Could Tai Chi Encourage More Patients to Take Up Cardiac Rehab?

Preliminary research suggests that tai chi, with its slow, gentle approach, might offer a safe and attractive option for patients who do not take up conventional cardiac rehabilitation.

A report on the study, which has been published in the Journal of the American Heart Association, explains that the majority of heart attack patients who are offered cardiac rehab refuse it, in many cases because they are put off by physical exercise.

Some patients are put off cardiac rehab because they believe that it might be painful, unpleasant, or perhaps not even achievable in their current physical condition.

In the United States, heart disease accounts for 1 in 4 deaths and claims 600,000 lives per year. It is the leading cause of death for men and women.

Of the 735,000 people in the U.S. who experience a heart attack every year, 2 out of 7 have already had a heart attack.

Need to improve cardiac rehab usage

At present in the U.S., despite evidence of its benefits, more than 60 percent of patients decline conventional cardiac rehabilitation following a heart attack.

Given this situation, the study authors urge that there is a need to improve the take-up rate of cardiac rehabilitation, to get patients more physically active and reduce their heart risk.

“We thought,” explains lead author Elena Salmoirago-Blotcher, an assistant professor of medicine at the Warren Alpert School of Medicine at Brown University in Providence, RI, “that tai chi might be a good option for these people because you can start very slowly and simply and, as their confidence increases, the pace and movements can be modified to increase intensity.”

As well as helping to achieve low- to moderate-intensity physical activity, tai chi’s emphasis on breathing and relaxation might also relieve stress and reduce psychological distress, she adds.

Therefore, the team carried out a randomized, controlled trial to find out how safe and acceptable tai chi might be – as well as what impact it might have on weight, physical activity, fitness, and quality of life – for heart patients who had refused conventional rehabilitation therapy.

Trial tested LITE and PLUS tai chi programs

The trial compared two regimes: a PLUS and a LITE tai chi program, both adapted from a routine used for patients with lung disease and heart failure.

The PLUS program consisted of 52 classes of tai chi over 24 weeks. The LITE program was a shorter version, with 24 classes over 12 weeks. All participants were also given an instructional DVD so that they could practice tai chi at home during and after the program.

The participants were 29 coronary heart disease patients (21 men and 8 women) – aged 67.9 years, on average – who were physically inactive and had declined cardiac rehabilitation but expressed an interest in a tai chi program. Nine patients were enrolled in the LITE program and 21 on the PLUS.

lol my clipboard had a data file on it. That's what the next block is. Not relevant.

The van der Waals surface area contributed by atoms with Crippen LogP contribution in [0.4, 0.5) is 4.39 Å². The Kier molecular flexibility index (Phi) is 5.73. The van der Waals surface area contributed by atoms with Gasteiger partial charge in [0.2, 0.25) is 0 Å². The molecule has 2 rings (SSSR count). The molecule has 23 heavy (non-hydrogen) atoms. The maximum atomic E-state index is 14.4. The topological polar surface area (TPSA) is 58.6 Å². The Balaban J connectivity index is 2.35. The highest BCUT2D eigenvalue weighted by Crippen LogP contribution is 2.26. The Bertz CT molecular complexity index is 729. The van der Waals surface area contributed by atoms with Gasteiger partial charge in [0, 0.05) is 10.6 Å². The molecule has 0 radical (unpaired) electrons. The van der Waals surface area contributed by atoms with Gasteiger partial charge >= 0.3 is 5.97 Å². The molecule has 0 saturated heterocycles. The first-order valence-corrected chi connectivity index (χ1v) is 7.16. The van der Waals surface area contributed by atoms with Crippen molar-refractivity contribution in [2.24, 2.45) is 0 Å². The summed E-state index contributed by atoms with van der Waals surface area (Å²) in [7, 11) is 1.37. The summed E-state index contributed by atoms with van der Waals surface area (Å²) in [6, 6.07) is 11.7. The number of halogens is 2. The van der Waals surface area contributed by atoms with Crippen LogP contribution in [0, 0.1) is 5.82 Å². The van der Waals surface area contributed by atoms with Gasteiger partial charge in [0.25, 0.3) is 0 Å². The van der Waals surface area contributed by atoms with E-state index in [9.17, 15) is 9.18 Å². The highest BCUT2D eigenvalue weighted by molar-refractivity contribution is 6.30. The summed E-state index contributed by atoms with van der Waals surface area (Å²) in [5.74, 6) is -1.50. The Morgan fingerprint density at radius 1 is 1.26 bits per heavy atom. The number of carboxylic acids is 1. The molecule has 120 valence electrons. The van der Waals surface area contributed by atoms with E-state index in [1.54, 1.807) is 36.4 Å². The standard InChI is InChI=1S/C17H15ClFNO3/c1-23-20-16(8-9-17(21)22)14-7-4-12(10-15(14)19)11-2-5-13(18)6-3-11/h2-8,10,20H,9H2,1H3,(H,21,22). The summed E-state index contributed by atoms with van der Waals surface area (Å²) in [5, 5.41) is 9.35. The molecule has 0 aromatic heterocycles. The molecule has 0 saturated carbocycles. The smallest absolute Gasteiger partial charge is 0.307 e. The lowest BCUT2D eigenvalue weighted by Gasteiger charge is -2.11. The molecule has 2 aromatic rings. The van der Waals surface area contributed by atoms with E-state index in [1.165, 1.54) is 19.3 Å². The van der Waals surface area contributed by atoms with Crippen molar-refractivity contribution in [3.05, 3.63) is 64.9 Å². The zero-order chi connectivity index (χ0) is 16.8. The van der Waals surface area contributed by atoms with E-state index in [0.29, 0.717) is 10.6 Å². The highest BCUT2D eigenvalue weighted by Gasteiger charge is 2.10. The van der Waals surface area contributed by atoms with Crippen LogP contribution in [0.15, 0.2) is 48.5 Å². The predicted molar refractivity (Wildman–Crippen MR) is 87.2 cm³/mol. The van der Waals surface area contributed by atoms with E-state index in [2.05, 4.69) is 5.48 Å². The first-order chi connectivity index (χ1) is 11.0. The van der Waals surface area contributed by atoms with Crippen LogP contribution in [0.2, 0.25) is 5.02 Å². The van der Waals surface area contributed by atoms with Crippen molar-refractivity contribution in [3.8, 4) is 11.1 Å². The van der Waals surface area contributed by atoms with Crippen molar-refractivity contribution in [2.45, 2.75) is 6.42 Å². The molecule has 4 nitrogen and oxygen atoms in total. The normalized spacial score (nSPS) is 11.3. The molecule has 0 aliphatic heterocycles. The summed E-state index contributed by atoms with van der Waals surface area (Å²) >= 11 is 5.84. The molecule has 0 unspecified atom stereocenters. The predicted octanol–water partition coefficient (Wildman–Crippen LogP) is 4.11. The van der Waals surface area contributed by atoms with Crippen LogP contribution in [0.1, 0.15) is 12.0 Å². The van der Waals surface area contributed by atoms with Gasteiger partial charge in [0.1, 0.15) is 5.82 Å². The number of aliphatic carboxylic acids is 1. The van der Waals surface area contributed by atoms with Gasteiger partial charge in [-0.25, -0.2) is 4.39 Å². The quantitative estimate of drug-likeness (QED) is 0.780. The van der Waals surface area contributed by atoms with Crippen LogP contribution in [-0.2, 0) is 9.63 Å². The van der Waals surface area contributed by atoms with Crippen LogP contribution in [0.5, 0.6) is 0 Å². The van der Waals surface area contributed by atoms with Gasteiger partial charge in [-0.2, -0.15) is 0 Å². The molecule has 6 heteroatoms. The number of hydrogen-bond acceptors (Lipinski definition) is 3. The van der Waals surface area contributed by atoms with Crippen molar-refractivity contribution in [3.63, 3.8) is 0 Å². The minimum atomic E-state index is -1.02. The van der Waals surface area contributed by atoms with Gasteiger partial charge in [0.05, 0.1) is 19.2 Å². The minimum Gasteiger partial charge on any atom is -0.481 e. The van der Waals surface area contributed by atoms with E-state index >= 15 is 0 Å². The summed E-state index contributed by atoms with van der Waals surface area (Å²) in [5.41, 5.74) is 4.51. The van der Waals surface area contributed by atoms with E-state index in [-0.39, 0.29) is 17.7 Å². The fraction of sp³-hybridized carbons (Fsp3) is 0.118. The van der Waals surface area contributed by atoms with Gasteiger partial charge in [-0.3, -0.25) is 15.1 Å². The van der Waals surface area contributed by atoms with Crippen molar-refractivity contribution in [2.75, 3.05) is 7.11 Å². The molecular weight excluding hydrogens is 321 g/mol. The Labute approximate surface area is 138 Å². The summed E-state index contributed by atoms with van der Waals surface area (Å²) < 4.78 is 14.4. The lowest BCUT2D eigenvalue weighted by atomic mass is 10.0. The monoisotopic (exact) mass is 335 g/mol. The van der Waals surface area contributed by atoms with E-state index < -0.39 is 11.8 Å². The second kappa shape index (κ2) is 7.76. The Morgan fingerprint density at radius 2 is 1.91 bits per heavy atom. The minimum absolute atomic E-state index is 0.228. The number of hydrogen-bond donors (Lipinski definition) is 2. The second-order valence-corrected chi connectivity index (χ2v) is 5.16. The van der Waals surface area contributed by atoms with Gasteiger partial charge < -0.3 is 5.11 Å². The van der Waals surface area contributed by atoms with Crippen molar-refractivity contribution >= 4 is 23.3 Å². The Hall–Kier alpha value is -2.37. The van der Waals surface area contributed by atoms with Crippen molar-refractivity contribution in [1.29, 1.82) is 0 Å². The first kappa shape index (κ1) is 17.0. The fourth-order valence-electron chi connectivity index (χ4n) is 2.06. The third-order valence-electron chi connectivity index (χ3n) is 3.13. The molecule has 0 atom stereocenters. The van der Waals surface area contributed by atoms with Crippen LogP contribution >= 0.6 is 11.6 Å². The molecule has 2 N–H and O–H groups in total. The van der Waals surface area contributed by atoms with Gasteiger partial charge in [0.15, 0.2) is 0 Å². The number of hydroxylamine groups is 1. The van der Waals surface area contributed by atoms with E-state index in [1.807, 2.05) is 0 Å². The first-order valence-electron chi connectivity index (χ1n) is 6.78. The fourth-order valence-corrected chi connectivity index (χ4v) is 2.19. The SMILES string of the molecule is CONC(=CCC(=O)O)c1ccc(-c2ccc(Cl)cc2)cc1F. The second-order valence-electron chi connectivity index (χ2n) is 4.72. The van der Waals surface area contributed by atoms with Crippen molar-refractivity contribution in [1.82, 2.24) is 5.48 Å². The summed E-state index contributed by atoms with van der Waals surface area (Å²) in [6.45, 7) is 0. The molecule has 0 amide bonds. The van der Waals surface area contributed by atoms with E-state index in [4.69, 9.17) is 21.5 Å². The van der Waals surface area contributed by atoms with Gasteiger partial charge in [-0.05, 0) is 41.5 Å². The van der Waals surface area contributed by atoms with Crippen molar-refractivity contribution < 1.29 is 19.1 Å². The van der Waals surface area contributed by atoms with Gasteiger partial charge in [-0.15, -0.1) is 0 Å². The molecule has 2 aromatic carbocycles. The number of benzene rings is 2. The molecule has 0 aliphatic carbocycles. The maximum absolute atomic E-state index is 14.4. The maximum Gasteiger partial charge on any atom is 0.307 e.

None of the participants had physical conditions that would preclude they’re being able to do tai chi (for example, recent joint replacement or other orthopedic condition).

Most of the group had had a previous heart attack or undergone a procedure to open a blocked artery, and all continued to have high cardiovascular risk factors.

These factors included having high cholesterol (75.9 percent of the group), having diabetes (48.3 percent), being obese (45 percent) or overweight (35 percent), and continuing to smoke (27.6 percent).

‘Safe bridge to more strenuous exercise’

The results of the trial showed that tai chi was safe: apart from some mild muscular pain at the start of the program, there were no adverse side effects from the tai chi itself.

The participants liked the program that they completed, and all of them said that they would recommend it to a friend.

The researchers say that the attendance level – participants went to 66 percent of scheduled classes – showed that the tai chi program was “feasible.”

Although neither program raised aerobic fitness, as measured after 3 months, the participants on the PLUS program did have higher levels of moderate to vigorous activity after 3 and 6 months.

“On its own,” says Prof. Salmoirago-Blotcher, “tai chi wouldn’t obviously replace other components of traditional cardiac rehabilitation, such as education on risk factors, diet, and adherence to needed medications.”

In an accompanying article on possible ways to improve the take-up of cardiac rehabilitation, a panel of experts writes that it “remains powerful, yet underutilized, tool” in the management of patients following a heart attack or blocked artery procedure.

They suggest that the tai chi study offers an option “that addresses barriers at the individual level (e.g., negative sentiment toward exercise).”

If proven effective in larger studies, it might be possible to offer it as an exercise option within a rehab center as a bridge to more strenuous exercise, or in a community setting with the educational components of rehab delivered outside of a medical setting.”

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Bitters: A Healing Craft

WE ARE IN THE MIDST OF A RENAISSANCE in both the interest in natural health and herbal medicine; and the craft cocktail. The use of bitter herb extracts are a key part of both of these wonderful traditions, and a practice I adhere to regularly.

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What Are Bitters & How Do They Work?